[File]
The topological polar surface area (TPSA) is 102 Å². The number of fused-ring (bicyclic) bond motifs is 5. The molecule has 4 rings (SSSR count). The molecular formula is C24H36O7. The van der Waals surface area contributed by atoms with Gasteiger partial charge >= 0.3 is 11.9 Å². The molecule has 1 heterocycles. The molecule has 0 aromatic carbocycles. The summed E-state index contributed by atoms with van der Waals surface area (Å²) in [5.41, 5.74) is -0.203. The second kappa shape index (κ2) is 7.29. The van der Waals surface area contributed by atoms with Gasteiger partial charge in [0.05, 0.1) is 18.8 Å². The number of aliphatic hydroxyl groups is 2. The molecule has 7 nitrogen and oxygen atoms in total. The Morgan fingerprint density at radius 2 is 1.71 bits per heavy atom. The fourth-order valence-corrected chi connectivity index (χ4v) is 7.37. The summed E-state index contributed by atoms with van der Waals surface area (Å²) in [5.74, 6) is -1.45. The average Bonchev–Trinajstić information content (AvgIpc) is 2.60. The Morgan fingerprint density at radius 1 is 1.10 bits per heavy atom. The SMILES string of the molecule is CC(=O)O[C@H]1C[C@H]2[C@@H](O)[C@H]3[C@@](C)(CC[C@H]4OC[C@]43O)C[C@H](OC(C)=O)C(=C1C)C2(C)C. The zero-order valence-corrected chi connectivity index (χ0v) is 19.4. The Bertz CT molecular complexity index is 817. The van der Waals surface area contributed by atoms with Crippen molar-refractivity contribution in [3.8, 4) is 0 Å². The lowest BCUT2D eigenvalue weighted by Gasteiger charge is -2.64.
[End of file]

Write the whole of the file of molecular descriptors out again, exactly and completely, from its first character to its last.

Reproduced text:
The topological polar surface area (TPSA) is 102 Å². The number of fused-ring (bicyclic) bond motifs is 5. The molecule has 4 rings (SSSR count). The molecular formula is C24H36O7. The van der Waals surface area contributed by atoms with Gasteiger partial charge >= 0.3 is 11.9 Å². The molecule has 1 heterocycles. The molecule has 0 aromatic carbocycles. The summed E-state index contributed by atoms with van der Waals surface area (Å²) in [5.41, 5.74) is -0.203. The second kappa shape index (κ2) is 7.29. The van der Waals surface area contributed by atoms with Gasteiger partial charge in [0.05, 0.1) is 18.8 Å². The number of aliphatic hydroxyl groups is 2. The molecule has 7 nitrogen and oxygen atoms in total. The Morgan fingerprint density at radius 2 is 1.71 bits per heavy atom. The fourth-order valence-corrected chi connectivity index (χ4v) is 7.37. The summed E-state index contributed by atoms with van der Waals surface area (Å²) in [5.74, 6) is -1.45. The average Bonchev–Trinajstić information content (AvgIpc) is 2.60. The Morgan fingerprint density at radius 1 is 1.10 bits per heavy atom. The SMILES string of the molecule is CC(=O)O[C@H]1C[C@H]2[C@@H](O)[C@H]3[C@@](C)(CC[C@H]4OC[C@]43O)C[C@H](OC(C)=O)C(=C1C)C2(C)C. The zero-order valence-corrected chi connectivity index (χ0v) is 19.4. The Bertz CT molecular complexity index is 817. The van der Waals surface area contributed by atoms with Crippen molar-refractivity contribution in [3.8, 4) is 0 Å². The lowest BCUT2D eigenvalue weighted by Gasteiger charge is -2.64.